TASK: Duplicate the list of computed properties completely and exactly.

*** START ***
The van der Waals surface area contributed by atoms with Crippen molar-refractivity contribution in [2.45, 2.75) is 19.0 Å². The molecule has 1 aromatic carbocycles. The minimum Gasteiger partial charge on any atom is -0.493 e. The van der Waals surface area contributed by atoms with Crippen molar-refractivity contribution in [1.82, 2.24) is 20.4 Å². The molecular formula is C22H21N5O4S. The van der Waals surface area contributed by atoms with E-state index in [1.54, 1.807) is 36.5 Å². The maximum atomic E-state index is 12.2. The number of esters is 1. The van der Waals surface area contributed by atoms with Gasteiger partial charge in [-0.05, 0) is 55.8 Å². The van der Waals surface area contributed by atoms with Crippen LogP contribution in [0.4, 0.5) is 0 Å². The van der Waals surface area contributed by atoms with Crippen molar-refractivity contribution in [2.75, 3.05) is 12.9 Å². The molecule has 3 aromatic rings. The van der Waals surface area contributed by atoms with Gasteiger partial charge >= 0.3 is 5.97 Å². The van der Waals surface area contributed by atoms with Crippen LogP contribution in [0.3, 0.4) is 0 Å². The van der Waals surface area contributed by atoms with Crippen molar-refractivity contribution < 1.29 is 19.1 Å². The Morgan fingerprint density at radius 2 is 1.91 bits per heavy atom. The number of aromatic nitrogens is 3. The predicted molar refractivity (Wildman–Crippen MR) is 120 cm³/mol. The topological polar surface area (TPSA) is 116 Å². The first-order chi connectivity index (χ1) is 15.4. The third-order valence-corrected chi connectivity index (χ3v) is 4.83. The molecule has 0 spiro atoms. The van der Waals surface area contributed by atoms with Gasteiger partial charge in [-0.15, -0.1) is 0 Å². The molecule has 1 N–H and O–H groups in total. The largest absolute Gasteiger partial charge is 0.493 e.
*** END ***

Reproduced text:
The van der Waals surface area contributed by atoms with Crippen molar-refractivity contribution in [2.45, 2.75) is 19.0 Å². The molecule has 1 aromatic carbocycles. The minimum Gasteiger partial charge on any atom is -0.493 e. The van der Waals surface area contributed by atoms with Crippen molar-refractivity contribution in [1.82, 2.24) is 20.4 Å². The molecular formula is C22H21N5O4S. The van der Waals surface area contributed by atoms with E-state index in [1.54, 1.807) is 36.5 Å². The maximum atomic E-state index is 12.2. The number of esters is 1. The van der Waals surface area contributed by atoms with Gasteiger partial charge in [-0.05, 0) is 55.8 Å². The van der Waals surface area contributed by atoms with Crippen LogP contribution in [0.4, 0.5) is 0 Å². The van der Waals surface area contributed by atoms with Crippen molar-refractivity contribution in [2.75, 3.05) is 12.9 Å². The molecule has 3 aromatic rings. The van der Waals surface area contributed by atoms with Gasteiger partial charge >= 0.3 is 5.97 Å². The van der Waals surface area contributed by atoms with Crippen LogP contribution in [0.3, 0.4) is 0 Å². The van der Waals surface area contributed by atoms with Crippen molar-refractivity contribution < 1.29 is 19.1 Å². The Morgan fingerprint density at radius 2 is 1.91 bits per heavy atom. The number of aromatic nitrogens is 3. The predicted molar refractivity (Wildman–Crippen MR) is 120 cm³/mol. The topological polar surface area (TPSA) is 116 Å². The first-order chi connectivity index (χ1) is 15.4. The third-order valence-corrected chi connectivity index (χ3v) is 4.83. The molecule has 0 spiro atoms. The van der Waals surface area contributed by atoms with Gasteiger partial charge in [-0.15, -0.1) is 0 Å². The molecule has 1 N–H and O–H groups in total. The largest absolute Gasteiger partial charge is 0.493 e.